The equations presented here are theoretical and the various terms must be calculated for real data which may not exactly fulfil the assumptions made. For example, measurements of ablation rates and of the energy sources will involve errors, so that Equation (1) will not be satisfied exactly by measured ablation data, denoted by A M in the following section, nor will Equations (10) to (12). On the other hand, the ablation calculated from the measured energy sources according to Equation (1), denoted by A C in the following section, will satisfy all the equations but will not be the “true” ablation. The assumptions of randomness and stationarity in the data, implicit in the use of the ordinary least-squares formulae in Equations (7) and (8), may be violated by autocorrelation and seasonal trends in the field data. These assumptions could, perhaps, be avoided by a more complicated mathematical treatment but it hardly seems worthwhile at present as the effects of errors in the data are probably more serious.

Four examples

Three of the series studied are from an altitude of 210 m on the White Glacier, Axel Heiberg Island, and one is from 300 m on the Sverdrup Glacier, Devon Island. The sources of data are Andrews (1964) for White Glacier 1960 (16 periods of irregular duration between 8 July and 10 August 1960), Müller and Roskin-Sharlin (1967) and Müller and Keeler (1969) for White Glacier 1961 (63 days between 12 June and 18 August 1961), Havens and others (1965) for White Glacier 1962 (11 periods of irregular duration between 16 July and 31 July 1962) and Keeler (1964) for Sverdrup Glacier 1963 (33 days between 9 July and 10 August 1963). In the cases of the 1960 and 1962 series from the White Glacier, the energy fluxes for periods of irregular duration were scaled to daily equivalents for the purpose of the present study. The air temperature data originate from instruments at different heights above the glacier surface; at 1.7 m for White Glacier 1960, 1.5 m for White Glacier 1961 and 1962, and 2.2 m for Sverdrup Glacier 1963.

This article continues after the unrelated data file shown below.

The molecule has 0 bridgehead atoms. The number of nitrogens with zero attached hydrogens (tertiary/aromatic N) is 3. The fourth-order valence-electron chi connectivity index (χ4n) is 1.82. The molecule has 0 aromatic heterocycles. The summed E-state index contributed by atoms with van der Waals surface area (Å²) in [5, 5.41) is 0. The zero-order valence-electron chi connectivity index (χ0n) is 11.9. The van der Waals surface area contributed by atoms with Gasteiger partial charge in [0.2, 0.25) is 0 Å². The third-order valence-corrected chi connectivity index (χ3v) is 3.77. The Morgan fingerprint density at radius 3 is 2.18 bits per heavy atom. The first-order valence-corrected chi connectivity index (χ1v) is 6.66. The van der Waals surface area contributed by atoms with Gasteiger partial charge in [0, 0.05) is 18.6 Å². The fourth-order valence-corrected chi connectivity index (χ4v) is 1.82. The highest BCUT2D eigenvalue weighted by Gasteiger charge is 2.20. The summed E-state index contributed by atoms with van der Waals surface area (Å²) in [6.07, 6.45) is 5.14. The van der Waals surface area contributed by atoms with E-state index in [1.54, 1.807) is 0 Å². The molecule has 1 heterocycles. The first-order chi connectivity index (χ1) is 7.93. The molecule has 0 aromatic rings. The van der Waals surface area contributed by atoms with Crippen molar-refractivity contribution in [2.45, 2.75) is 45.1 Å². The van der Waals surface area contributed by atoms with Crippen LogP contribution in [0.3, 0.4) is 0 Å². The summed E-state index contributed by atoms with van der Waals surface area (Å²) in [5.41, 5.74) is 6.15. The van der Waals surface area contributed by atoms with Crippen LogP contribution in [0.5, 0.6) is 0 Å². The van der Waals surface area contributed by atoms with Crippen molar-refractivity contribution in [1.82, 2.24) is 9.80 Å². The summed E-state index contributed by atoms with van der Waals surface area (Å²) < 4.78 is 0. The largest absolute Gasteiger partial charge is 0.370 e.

The data set for each series comprises net radiation Q R, sensible heat flux Q S, latent heat flux Q L, heat conduction into ice Q I, and heat supplied by rainfall Q P together with two different estimates of ablation A C and A M. The first of these is the value calculated from the measured energy fluxes according to Equation (1) whilst A M was determined by direct measurement of mass loss in the surface layer of the glacier. Naturally the two ablation estimates are seldom in perfect agreement; errors in A C reflect the combined effects of error in the individual energy terms whilst A M will involve various errors discussed by Müller and Keeler (1969). For the purposes of the present analysis, the two ablation estimates are treated as being equally good (or bad). The surface material in all four cases was melting ice.

Results from the statistical analyses are presented in Table I. They comprise means and standard deviations of the various terms as well as the coefficients of correlation between the terms. Asterisks in the table denote correlations which are significantly different from zero at less than the 5% level according to a Student’s t-test (Kreyszig, 1970, p. 343). Correlations involving Q P have been omitted as the heat supply by rainfall is too sporadic for valid statistical treatment; in two of four cases it is zero whilst in the other two cases it only averages 0.03 MJ d−1 m−2.